THE MOST LIVE EVENT THAT EVER HAPPENED Broadcaster James Burke talks to Jenny Priestley about his role in the BBC’s broadcast of the Apollo 11 mission
n July 1969 some 600 million people worldwide watched as Neil Armstrong took the first steps on the surface of the Moon. All three channels in the UK, BBC One, BBC Two and ITV, provided extensive coverage of the Apollo 11 mission from blast off on 16th July, to Armstrong’s history-making steps at 2:56am GMT on the 21st. The BBC broadcast 27 hours of coverage of the Apollo 11 mission over a 10-day period with much of the broadcast based at the Corporation’s Lime Grove Studios. Presenter Cliff Michelmore was joined by Patrick Moore and James Burke who provided the scientific and technical explanations and analysis. Burke began working on the coverage of the Apollo missions after fronting the BBC’s science and technology series, Tomorrow’s World. When Apollo 7 was announced in 1967, the producer of Tomorrow’s World put him forward as an expert who could provide insight into the technology used to take man to the Moon. After finding himself somewhat surprised, Burke got on the phone to NASA: “I asked them to send me every book they had and I spent months reading and reading about space,” he says. “I think the BBC didn’t initially realise what a massive impact the landing would have,” Burke continues. “With Apollo 7, which was really the first time NASA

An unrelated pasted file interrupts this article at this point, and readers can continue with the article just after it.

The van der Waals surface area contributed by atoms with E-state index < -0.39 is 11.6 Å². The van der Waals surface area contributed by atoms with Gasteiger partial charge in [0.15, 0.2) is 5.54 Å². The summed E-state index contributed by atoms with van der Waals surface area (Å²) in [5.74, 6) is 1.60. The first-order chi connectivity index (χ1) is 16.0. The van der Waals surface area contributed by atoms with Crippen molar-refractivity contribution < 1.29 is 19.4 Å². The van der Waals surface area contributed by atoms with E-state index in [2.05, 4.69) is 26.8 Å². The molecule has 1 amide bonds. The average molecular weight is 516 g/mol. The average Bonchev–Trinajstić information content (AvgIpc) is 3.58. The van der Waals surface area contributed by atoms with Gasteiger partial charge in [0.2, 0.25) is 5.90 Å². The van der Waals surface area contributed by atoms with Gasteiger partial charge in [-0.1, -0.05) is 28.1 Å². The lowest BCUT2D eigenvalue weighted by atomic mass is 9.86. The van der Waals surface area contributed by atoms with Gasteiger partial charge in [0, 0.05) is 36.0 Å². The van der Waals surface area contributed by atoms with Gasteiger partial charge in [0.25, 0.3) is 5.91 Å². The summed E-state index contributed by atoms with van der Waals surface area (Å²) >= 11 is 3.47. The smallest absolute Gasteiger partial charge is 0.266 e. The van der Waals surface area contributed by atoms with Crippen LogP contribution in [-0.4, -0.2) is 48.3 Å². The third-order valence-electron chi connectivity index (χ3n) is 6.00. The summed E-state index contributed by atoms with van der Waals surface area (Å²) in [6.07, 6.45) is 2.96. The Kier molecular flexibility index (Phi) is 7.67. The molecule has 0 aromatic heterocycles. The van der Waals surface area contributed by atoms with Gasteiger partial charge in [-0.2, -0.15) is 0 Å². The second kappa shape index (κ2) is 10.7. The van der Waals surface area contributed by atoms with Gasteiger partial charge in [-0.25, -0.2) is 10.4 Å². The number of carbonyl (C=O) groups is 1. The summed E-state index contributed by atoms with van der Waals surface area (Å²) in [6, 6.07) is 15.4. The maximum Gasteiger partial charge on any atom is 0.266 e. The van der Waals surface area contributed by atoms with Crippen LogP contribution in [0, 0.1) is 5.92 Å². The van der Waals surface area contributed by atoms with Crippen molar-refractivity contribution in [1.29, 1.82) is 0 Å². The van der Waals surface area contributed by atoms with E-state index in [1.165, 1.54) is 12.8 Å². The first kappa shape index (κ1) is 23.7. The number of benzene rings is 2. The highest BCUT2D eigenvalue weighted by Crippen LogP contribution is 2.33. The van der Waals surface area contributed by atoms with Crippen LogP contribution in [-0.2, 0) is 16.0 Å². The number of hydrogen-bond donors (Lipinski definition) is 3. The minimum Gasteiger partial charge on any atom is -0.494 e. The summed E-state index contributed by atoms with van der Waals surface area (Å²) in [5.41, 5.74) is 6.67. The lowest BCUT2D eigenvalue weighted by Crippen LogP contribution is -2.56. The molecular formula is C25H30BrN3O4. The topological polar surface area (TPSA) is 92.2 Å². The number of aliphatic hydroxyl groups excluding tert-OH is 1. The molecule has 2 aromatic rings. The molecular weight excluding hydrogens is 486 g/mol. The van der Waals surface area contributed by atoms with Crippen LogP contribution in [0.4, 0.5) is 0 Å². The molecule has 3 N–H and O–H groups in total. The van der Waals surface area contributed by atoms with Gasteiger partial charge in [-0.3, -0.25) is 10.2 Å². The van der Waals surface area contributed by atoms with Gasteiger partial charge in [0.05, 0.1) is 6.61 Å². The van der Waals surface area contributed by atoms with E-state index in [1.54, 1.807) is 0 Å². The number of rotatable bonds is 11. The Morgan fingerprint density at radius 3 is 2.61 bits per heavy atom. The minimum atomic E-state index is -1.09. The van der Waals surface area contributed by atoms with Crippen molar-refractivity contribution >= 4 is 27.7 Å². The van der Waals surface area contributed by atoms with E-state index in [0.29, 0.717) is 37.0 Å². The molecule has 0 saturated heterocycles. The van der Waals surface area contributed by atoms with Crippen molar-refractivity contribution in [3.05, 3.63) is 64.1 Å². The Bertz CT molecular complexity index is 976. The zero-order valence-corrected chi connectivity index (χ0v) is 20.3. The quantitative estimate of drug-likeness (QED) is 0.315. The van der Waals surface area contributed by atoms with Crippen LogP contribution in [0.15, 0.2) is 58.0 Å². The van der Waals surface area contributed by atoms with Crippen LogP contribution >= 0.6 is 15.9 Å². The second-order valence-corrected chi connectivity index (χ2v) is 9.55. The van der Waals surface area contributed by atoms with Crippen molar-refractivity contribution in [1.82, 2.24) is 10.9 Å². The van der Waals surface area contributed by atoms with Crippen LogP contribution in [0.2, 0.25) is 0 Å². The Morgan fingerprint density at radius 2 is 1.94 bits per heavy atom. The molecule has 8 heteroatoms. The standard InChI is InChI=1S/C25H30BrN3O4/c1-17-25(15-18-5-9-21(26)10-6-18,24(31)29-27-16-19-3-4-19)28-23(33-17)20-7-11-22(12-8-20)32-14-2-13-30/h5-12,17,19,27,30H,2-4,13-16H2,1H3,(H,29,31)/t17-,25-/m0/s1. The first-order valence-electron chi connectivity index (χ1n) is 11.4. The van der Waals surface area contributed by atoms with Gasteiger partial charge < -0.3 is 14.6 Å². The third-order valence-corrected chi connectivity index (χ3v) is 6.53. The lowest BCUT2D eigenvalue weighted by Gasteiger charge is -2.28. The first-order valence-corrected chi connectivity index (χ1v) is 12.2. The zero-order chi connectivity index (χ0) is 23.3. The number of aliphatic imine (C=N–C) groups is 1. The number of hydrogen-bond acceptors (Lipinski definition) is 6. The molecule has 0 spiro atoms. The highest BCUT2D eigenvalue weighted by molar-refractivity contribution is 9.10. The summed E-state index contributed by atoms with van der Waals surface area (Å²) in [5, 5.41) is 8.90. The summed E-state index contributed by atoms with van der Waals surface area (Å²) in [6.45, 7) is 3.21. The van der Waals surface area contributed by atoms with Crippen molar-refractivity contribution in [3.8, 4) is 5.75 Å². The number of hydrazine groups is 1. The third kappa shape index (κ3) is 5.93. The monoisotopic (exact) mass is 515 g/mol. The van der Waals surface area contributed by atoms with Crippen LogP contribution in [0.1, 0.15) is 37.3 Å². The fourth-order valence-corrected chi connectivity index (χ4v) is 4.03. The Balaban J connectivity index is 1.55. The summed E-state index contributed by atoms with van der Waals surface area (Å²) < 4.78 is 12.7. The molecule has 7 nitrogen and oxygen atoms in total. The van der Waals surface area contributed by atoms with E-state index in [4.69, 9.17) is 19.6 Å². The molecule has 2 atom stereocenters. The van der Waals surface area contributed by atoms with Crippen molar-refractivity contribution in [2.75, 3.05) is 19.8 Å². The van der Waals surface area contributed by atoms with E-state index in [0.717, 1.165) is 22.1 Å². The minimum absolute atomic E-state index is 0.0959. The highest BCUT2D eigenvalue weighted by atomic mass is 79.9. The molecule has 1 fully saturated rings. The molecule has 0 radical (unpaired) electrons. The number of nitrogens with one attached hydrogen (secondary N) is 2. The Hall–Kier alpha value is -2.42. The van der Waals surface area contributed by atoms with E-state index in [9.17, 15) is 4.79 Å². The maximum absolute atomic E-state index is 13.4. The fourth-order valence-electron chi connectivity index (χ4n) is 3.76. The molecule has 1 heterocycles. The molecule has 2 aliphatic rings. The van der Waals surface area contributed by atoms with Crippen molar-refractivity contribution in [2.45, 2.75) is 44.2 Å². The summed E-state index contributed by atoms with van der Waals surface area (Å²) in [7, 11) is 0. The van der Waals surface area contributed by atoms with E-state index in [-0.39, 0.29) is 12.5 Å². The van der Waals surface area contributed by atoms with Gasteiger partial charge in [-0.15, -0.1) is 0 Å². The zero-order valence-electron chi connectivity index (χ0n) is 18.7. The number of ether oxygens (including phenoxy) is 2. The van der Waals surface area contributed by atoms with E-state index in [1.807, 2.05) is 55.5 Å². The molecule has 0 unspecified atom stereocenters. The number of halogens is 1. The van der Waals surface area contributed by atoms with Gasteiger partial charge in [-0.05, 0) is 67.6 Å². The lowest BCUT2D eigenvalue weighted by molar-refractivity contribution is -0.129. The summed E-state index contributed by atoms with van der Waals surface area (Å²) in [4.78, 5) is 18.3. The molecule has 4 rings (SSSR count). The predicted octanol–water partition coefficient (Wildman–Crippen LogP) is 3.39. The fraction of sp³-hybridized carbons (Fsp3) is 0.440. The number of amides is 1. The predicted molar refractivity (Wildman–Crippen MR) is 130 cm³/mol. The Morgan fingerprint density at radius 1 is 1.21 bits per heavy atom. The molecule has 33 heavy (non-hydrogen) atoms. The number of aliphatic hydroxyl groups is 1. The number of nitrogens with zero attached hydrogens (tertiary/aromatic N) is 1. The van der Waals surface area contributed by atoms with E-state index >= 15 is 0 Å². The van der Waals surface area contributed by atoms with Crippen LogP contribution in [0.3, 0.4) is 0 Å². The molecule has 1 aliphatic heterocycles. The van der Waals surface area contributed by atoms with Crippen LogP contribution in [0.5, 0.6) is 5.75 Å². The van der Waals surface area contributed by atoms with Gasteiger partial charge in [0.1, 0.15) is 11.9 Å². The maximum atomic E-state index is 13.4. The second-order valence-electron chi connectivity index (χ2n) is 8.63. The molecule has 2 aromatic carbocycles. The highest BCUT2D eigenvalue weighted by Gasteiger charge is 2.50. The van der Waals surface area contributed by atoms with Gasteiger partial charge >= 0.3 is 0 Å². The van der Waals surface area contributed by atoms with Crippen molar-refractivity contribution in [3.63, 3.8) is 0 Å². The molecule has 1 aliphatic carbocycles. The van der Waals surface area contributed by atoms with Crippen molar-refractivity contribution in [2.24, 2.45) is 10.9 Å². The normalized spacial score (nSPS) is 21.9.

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successfully put three men up into orbit, the BBC said the news division would cover it, not the technology division. I remember we were literally sat in a kind of small conference room, we didn’t even have a studio. There was me and a desk and a blackboard and a little TV screen so we could see the pictures being sent back to Earth. So it was a very small-time beginning.” After seeing the audience figures for that initial mission, the BBC began to realise the potential the race to the Moon could have: “All of a sudden on Apollo 8, which was the one where they went around the Moon and came back again, got a very big audience. We did that one at Alexandra Palace.” Burke admits that when he worked on the missions up to Apollo 11 he viewed them as “just another job.” The team at the BBC working on each mission knew what NASA’s plans were, initially 20 Apollo missions were scheduled, and so they “were just building up” to 11. “There was no one moment when I suddenly thought ‘I’m going to be doing the Moon landing’, because it was a year away and nobody knew what the Moon landing was going to be like,” explains Burke. “It wasn’t like a horse race, or royal wedding where you’ve been through something like that before. Nobody had ever been through something like the Moon landing.
TVBEurope June 2019 Issue 65